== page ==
Chan Arun Narendra's Self Portrait of a Transman: Achiving the subtexts of Inhabiting Home(s)
With an archival photography undertaking lasting over 3 years, Chan explores their gender identity through the spaces and surfaces of the homes they've inhabited. Drawing on chance reminders of embodied confusion from reflective surfaces and distorted identities from dream fragments, amonst other subthemes, Chan combines photography and text enabling us to unfold moments from the self-discovery of an urban transman.
Avril Stormy Unger's Mostly A, Sometimes B
Avril collates personal experiences and collected anecdotes into an deeply sensitive audio narrative embodying the fears and frustrations of an asexual partner in a intimate relationship. Her accompanying arrangement of mannequin parts brings visual depth through its language of the covered private and uncovered personal. Primarily practicing as a performance artist, this piece tackling a largely undiscussed part of the sexuality spectrum is one of her first installation works.
Mayank Chauhan's Spectrum
In his 9 part self-portrait series, Mayank Chauhan draws a line between our 21st century binaries of masculine and feminine, expounding the shades of gray that lie in between. Inviting the viewer into the conversation, the artist asks the viewer-turned-participant to use this current moment to bring into consciousness their historic understandings of gender with the question 'How do you fee right now?'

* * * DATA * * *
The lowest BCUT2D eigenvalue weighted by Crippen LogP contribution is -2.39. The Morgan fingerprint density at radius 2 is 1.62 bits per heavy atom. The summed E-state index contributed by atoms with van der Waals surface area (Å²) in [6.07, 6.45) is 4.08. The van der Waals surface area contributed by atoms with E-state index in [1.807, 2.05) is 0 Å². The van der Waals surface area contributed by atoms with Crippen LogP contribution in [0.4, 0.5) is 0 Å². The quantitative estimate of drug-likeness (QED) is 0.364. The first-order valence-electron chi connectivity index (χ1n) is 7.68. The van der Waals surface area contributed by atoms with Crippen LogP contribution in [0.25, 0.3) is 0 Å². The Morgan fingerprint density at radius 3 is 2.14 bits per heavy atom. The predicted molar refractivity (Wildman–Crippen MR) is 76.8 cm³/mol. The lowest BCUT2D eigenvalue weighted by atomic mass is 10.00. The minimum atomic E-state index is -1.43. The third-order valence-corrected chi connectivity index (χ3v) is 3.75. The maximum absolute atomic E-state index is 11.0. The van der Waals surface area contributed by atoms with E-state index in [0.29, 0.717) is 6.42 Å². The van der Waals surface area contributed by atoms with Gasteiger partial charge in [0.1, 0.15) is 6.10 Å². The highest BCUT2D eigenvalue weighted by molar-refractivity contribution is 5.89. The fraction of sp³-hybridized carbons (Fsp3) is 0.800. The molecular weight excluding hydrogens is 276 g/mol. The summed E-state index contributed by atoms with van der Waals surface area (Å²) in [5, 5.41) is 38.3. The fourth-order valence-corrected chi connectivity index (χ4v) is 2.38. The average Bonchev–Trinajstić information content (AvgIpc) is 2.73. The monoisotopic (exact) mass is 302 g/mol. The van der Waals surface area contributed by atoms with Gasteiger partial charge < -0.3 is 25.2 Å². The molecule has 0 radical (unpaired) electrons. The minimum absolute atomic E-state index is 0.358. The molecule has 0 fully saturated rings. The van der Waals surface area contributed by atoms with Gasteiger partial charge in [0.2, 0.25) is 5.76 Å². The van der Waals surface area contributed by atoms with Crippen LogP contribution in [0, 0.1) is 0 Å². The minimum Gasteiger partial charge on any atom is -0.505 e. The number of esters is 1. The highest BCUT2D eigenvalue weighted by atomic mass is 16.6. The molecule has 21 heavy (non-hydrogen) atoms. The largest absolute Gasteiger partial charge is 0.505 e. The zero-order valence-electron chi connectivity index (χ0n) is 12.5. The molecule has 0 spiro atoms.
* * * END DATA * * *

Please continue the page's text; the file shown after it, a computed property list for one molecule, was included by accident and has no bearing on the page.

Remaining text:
Anusha Ravishankar's His Alcove
Exploring ways of bringing nostalgia into the gallery space, Anusha plays with an assemblage of found objects and interactions to tell the story of D. She pulls in a message of hope with an underdog story of a young man who used to design garments for this sister's dolls, going on now to start his own clothes label.
Vanika Sharma and Suvrita's Redesigned, Renovated and Refurbished
Embarking on a journey of self-exploration, Vanika and Suvrita challenge the conventions of gender performance and gender conforming clothing in public spaces across Delhi.
Anusha Raichurs's LGBT: An Illsustrated Blueprint
The last section of the show explored the forms of taking this dialog into spaces where it could create long lasting impact. Children growing up see and realize these gender/sexuality norms without learning about alternate ways of thinking. Taking this conversation into classroom and homes, while keeping the tone engaging and non-academic, can create real snowballing change in the way we perceive our differences. Anusha's LGBT Colouring Books offer an example of how these subjects could be taken to young children in a normalising manner, making them part of the growing child's accepted vocabulary.
Shanizam's Save Changes
Shanizam's take on the 2D Puzzle box is another conversation started about fluid gender identities and roles flipped into a playful setup. The form appeals to the inquisitive child as well as the nostalgic adult, creating a common dialog point to broach a complicated subject.